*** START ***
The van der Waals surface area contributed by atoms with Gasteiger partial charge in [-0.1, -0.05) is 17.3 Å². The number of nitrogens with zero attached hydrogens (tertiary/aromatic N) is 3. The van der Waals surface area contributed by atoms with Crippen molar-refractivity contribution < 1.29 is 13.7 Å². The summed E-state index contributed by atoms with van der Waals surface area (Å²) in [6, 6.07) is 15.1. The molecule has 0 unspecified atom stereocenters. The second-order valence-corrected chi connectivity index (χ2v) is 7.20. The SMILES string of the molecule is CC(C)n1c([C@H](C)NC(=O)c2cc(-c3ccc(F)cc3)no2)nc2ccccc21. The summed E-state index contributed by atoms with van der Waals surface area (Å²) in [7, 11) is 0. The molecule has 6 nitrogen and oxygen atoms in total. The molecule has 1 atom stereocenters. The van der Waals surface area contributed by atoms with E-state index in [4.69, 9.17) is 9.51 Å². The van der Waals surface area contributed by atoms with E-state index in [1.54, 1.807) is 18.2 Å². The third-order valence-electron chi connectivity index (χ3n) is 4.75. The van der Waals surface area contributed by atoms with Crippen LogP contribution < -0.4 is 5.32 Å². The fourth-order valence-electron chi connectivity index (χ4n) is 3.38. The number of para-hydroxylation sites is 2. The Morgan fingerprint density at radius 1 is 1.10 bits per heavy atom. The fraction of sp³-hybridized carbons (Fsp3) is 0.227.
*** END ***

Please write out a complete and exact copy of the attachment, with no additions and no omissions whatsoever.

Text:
The van der Waals surface area contributed by atoms with Gasteiger partial charge in [-0.1, -0.05) is 17.3 Å². The number of nitrogens with zero attached hydrogens (tertiary/aromatic N) is 3. The van der Waals surface area contributed by atoms with Crippen molar-refractivity contribution < 1.29 is 13.7 Å². The summed E-state index contributed by atoms with van der Waals surface area (Å²) in [6, 6.07) is 15.1. The molecule has 0 unspecified atom stereocenters. The second-order valence-corrected chi connectivity index (χ2v) is 7.20. The SMILES string of the molecule is CC(C)n1c([C@H](C)NC(=O)c2cc(-c3ccc(F)cc3)no2)nc2ccccc21. The summed E-state index contributed by atoms with van der Waals surface area (Å²) in [7, 11) is 0. The molecule has 6 nitrogen and oxygen atoms in total. The molecule has 1 atom stereocenters. The van der Waals surface area contributed by atoms with E-state index in [4.69, 9.17) is 9.51 Å². The van der Waals surface area contributed by atoms with E-state index in [1.54, 1.807) is 18.2 Å². The third-order valence-electron chi connectivity index (χ3n) is 4.75. The van der Waals surface area contributed by atoms with Crippen LogP contribution < -0.4 is 5.32 Å². The fourth-order valence-electron chi connectivity index (χ4n) is 3.38. The number of para-hydroxylation sites is 2. The Morgan fingerprint density at radius 1 is 1.10 bits per heavy atom. The fraction of sp³-hybridized carbons (Fsp3) is 0.227.